The GOP’s escalating campaign against the FBI is extremely dangerous. Protecting the country is not just about having the biggest weapons. Trust is a key national security asset. Vast networks of informants relay information to the U.S. government daily. Sometimes their tips prove faulty. Sometimes they prevent terrorist attacks or provide the key piece of information necessary to bring down major criminals. If confidential informants conclude that they cannot rely on the assurances of the U.S. government, they will think twice about sending in tips, wearing wires or approaching malicious actors. That is why intelligence and law enforcement agencies spend vast amounts of time and money protecting the identity of sources and informants.
Click on the link to read the rest.
The top Democrat on the Senate Intelligence Committee warned Friday that his colleagues could be committing a crime if they obtain the identity of a secret FBI source and use it to undermine the ongoing investigation into Russian interference in the 2016 election.
Sen. Mark Warner (D-Va.) raised the alarm in a Friday evening statement, as Republican allies of President Donald Trump have pressed the Justice Department for details about a source believed to have aided the FBI and Special Counsel Robert Mueller’s probe into Trump campaign contacts with Russians.
“It would be at best irresponsible, and at worst potentially illegal, for members of Congress to use their positions to learn the identity of an FBI source for the purpose of undermining the ongoing investigation into Russian interference in our election,” Warner said. “Anyone who is entrusted with our nation’s highest secrets should act with the gravity and seriousness of purpose that knowledge deserves.”
Actually, the source was outed by right-wing media sources several days ago, as I learned by Googling his name.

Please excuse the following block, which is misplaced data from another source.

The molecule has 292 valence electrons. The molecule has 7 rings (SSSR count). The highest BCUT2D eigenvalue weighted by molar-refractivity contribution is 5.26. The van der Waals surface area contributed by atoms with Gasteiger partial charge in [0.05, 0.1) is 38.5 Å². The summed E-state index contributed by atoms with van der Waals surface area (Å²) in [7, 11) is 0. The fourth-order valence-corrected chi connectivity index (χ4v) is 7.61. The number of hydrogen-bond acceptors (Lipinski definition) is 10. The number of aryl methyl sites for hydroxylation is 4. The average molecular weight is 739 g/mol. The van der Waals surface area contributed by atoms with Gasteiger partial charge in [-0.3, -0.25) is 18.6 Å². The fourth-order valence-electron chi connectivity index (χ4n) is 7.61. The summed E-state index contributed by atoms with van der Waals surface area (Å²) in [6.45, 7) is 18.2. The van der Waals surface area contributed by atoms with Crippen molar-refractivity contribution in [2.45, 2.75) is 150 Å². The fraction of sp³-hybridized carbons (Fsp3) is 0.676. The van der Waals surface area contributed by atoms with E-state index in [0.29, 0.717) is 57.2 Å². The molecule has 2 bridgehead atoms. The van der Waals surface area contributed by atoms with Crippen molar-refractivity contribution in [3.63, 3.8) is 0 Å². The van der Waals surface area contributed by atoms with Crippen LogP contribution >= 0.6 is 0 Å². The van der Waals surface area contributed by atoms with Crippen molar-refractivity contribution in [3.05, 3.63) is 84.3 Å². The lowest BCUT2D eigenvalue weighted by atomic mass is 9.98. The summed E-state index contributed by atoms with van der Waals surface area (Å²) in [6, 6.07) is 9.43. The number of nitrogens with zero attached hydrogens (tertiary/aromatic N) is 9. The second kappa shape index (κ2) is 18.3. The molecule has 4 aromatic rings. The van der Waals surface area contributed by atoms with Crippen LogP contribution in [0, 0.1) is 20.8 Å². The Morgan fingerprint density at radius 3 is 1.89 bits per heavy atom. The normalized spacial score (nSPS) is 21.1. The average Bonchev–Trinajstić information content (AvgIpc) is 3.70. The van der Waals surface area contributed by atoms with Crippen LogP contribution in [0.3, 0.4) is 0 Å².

Asha Rangappa at The Washington Post: The FBI didn’t use an informant to go after Trump. They used one to protect him.
President Trump and his allies are outraged at reports that the FBI used an “informant” to spy on Trump’s 2016 campaign. “Really bad stuff!” the president tweeted early Friday. Supporters of the White House claim the FBI’s reported tactics were illegal. House Intelligence Committee Chairman Devin Nunes (R-Calif.) has even subpoenaed the Justice Department for information on who the informant might have been; department and FBI officials say public disclosures of this kind could put sources in danger.
But Trump and his backers are wrong about what it means that the FBI reportedly was using a confidential source to gather information early in its investigation of possible campaign ties to Russia. The investigation started out as a counterintelligence probe, not a criminal one. And relying on a covert source rather than a more intrusive method of gathering information suggests that the FBI may have been acting cautiously — perhaps too cautiously — to protect the campaign, not undermine it.
As a former FBI counterintelligence agent, I know what Trump apparently does not: Counterintelligence investigations have a different purpose than their criminal counterparts. Rather than trying to find evidence of a crime, the FBI’s counterintelligence goal is to identify, monitor and neutralize foreign intelligence activity in the United States. In short, this entails identifying foreign intelligence officers and their network of agents; uncovering their motives and methods; and ultimately rendering their operations ineffective — either by clandestinely thwarting them (say, by feeding back misinformation or “flipping” their sources into double agents) or by exposing them.
The Intelligence community didn’t understand at first that Trump himself was a Russian asset who welcomed interference from a hostile foreign government.
That’s where we are today, and we can only hope that somehow our constitutional form of government will survive.
I’ve barely scratched the surface of the news. What stories are you following today?